*90 The accident occurred at approximately 5:15 p.m. on August 8, 1957, at the intersection of Clark and Volutsia Streets in Wichita, Kansas. At that intersection Clark Street, an east-west street, makes a seven foot jog to the south. The defendant Bench and his wife were returning from their place of employment at Boeing Airplane Company in their 1957 station wagon. They were proceeding north on Volutsia, a north-south street, to their home two and a half blocks north of the intersection where the collision occurred. Bench was driving and he was going slow as he approached Clark Street. One block south of Clark, Volutsia Street makes a complete jog of about two widths of the street. In the block south of the Clark Street intersection construction was in progress and a truck was parked on the west side of the street. The defendant testified children usually played in the street and he always drove slow through that block on his way home. His top speed in the block was 20 miles per hour at most. The defendant slowed down as he approached the intersection and looked to the east when he was about eighteen feet from the south line of Clark Street as it extends west. He looked to the east and then to the west and saw no cars coming. When he first looked to the east he was going slow enough to stop before entering the intersection. At that time he estimated he was approximately two car lengths south of the south line of Clark Street extending west. When he reached the center of the intersection he first saw the car in which the plaintiff was riding coming from the east on Clark Street at a high speed, between 30 and 40 miles per hour, and skidding its wheels. That car was driven by Phillip R. Hurst, a friend of the plaintiff. When the defendant first saw the Hurst car in the intersection, he (defendant) was going about 15 miles per hour and he tried to pull to the left away from the Hurst car as it came toward the right side of his car. The front of the Hurst car struck the right side of the defendant's car in front of the door and knocked the defendant's car to the northwest corner of the intersection. While there was conflicting testimony whether the defendant braked his car prior to the impact, he testified that he did not, and the jury's general verdict and its answers to special questions support the defendant's testimony that he did not brake his car prior to the impact.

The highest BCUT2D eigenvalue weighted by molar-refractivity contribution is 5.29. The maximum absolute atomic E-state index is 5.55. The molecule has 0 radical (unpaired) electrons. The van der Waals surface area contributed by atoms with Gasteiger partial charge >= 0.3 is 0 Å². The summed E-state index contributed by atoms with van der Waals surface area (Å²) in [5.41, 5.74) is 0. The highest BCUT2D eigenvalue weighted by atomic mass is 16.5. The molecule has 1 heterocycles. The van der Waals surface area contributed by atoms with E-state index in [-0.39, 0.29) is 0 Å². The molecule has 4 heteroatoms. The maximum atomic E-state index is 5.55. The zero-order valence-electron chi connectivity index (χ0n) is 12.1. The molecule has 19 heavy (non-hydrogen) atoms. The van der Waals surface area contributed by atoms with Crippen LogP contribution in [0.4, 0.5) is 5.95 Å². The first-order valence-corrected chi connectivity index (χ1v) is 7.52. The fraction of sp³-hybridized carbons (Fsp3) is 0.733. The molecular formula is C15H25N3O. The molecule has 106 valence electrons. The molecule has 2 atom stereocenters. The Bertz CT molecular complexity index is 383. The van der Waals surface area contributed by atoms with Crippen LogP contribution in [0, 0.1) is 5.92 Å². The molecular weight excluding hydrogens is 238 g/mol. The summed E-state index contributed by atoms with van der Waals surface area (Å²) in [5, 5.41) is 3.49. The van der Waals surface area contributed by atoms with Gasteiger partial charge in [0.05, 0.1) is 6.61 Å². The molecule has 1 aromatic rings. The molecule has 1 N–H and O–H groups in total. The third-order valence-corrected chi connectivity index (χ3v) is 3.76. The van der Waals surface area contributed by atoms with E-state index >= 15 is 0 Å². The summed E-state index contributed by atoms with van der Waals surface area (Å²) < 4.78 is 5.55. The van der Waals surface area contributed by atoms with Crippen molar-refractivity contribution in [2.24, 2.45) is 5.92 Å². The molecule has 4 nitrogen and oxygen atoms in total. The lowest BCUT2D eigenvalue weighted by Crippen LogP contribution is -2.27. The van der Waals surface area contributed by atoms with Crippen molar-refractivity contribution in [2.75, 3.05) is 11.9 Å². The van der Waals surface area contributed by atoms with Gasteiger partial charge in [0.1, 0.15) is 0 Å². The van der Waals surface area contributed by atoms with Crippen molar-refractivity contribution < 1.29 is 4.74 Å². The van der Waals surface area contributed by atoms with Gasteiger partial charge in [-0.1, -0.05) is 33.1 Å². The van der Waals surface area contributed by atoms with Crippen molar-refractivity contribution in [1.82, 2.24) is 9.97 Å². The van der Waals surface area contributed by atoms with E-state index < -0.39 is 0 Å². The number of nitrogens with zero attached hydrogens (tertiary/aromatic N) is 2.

The extent of plaintiff's injuries is not here involved.